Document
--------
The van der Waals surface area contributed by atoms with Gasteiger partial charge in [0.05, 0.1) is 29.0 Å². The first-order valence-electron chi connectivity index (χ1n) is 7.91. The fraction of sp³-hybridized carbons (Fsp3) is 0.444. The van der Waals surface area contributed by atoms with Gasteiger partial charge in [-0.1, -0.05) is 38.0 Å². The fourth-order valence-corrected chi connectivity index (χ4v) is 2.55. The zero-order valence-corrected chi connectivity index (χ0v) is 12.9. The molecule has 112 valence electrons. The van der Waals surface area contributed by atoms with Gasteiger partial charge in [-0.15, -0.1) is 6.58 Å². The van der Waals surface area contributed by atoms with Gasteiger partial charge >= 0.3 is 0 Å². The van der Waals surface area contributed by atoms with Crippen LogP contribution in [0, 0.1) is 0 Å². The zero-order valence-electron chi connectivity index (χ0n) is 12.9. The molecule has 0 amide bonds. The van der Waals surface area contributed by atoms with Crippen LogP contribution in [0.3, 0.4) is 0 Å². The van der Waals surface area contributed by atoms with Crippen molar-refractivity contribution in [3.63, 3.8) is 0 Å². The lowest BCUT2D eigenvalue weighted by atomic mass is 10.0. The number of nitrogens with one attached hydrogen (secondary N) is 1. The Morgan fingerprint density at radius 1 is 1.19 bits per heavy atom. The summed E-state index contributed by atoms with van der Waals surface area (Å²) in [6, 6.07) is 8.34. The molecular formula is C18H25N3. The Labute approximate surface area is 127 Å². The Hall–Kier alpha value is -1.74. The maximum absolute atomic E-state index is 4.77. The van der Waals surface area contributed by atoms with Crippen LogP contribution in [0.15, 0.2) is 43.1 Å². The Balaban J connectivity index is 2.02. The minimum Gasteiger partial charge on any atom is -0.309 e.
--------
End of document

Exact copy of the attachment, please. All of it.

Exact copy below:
The van der Waals surface area contributed by atoms with Gasteiger partial charge in [0.05, 0.1) is 29.0 Å². The first-order valence-electron chi connectivity index (χ1n) is 7.91. The fraction of sp³-hybridized carbons (Fsp3) is 0.444. The van der Waals surface area contributed by atoms with Gasteiger partial charge in [-0.1, -0.05) is 38.0 Å². The fourth-order valence-corrected chi connectivity index (χ4v) is 2.55. The zero-order valence-corrected chi connectivity index (χ0v) is 12.9. The molecule has 112 valence electrons. The van der Waals surface area contributed by atoms with Gasteiger partial charge in [-0.15, -0.1) is 6.58 Å². The van der Waals surface area contributed by atoms with Gasteiger partial charge >= 0.3 is 0 Å². The van der Waals surface area contributed by atoms with Crippen LogP contribution in [0, 0.1) is 0 Å². The zero-order valence-electron chi connectivity index (χ0n) is 12.9. The molecule has 0 amide bonds. The van der Waals surface area contributed by atoms with Crippen LogP contribution in [0.3, 0.4) is 0 Å². The van der Waals surface area contributed by atoms with Crippen molar-refractivity contribution in [3.63, 3.8) is 0 Å². The lowest BCUT2D eigenvalue weighted by atomic mass is 10.0. The number of nitrogens with one attached hydrogen (secondary N) is 1. The Morgan fingerprint density at radius 1 is 1.19 bits per heavy atom. The summed E-state index contributed by atoms with van der Waals surface area (Å²) in [6, 6.07) is 8.34. The molecular formula is C18H25N3. The Labute approximate surface area is 127 Å². The Hall–Kier alpha value is -1.74. The maximum absolute atomic E-state index is 4.77. The van der Waals surface area contributed by atoms with Crippen LogP contribution in [0.15, 0.2) is 43.1 Å². The Balaban J connectivity index is 2.02. The minimum Gasteiger partial charge on any atom is -0.309 e.